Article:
It is good to see a widening of the debate on this issue, and Andrew Carr and Peter Dean have done a commendable job of covering the political history of the 2 % of GDP commitment as it has played out in the public debate. It is certainly true that the Coalition exploited Labor's inability to meet
Tobias Haque and Doug Porter have worked on Solomon Islands for the past several years. The views expressed here are those of the authors and not necessarily those of their employers .
Jenny Hayward-Jones' recent paper (Australia's Costly Investment in Solomon Islands) suggests
Since 2007, the Defence Materiel Organisation has run an office charged with boosting Australia's defence exports. The Defence Export Unit, as it was initially known, was established with a budget of $34 million. It had a relatively inauspicious start – in 2009 it was unable to conduct its own
When former foreign minister Bob Carr published his diary in April, he launched himself into the struggle over what should remain a government secret and what should be revealed to the public.
Carr, who worked as a journalist with the now defunct Bulletin magazine, delighted in flourishing his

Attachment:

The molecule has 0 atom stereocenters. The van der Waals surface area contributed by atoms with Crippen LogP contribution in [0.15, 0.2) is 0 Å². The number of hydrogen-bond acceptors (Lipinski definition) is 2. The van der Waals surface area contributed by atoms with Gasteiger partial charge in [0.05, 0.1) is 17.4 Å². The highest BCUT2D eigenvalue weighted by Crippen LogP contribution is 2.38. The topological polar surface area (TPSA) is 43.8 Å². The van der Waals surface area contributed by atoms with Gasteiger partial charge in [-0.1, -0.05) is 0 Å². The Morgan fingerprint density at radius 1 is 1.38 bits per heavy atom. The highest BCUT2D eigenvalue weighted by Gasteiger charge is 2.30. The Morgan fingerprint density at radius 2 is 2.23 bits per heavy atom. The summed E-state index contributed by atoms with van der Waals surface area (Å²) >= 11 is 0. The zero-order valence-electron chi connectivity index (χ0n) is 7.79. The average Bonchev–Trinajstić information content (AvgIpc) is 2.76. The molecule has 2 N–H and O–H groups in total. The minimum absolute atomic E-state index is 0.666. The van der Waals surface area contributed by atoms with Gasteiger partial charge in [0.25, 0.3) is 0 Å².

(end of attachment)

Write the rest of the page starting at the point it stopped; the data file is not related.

May should have been a milestone month for Australian international broadcasting, and arguably the most celebratory in the 13-year history of the Australia Network. ABC executives were due to sign a prized deal with the Shanghai Media Group, giving the ABC the most extensive access to Chinese
The prologue of Rebalancing US Forces, a new book edited by US Naval War College professors Carnes Lord and Andrew Erickson, opens with Barack Obama's speech in to the Australian parliament on 17 November 2011. That single clue should alert Australian readers to their country's importance in America
By Jenny Hayward-Jones, Director of the Lowy Institute's Melanesia Program, and Philippa Brant, a Lowy Institute research associate.
The Abbott Government last night brought down the first annual aid budget since the integration of the Department of Foreign Affairs and Trade (DFAT) and AusAID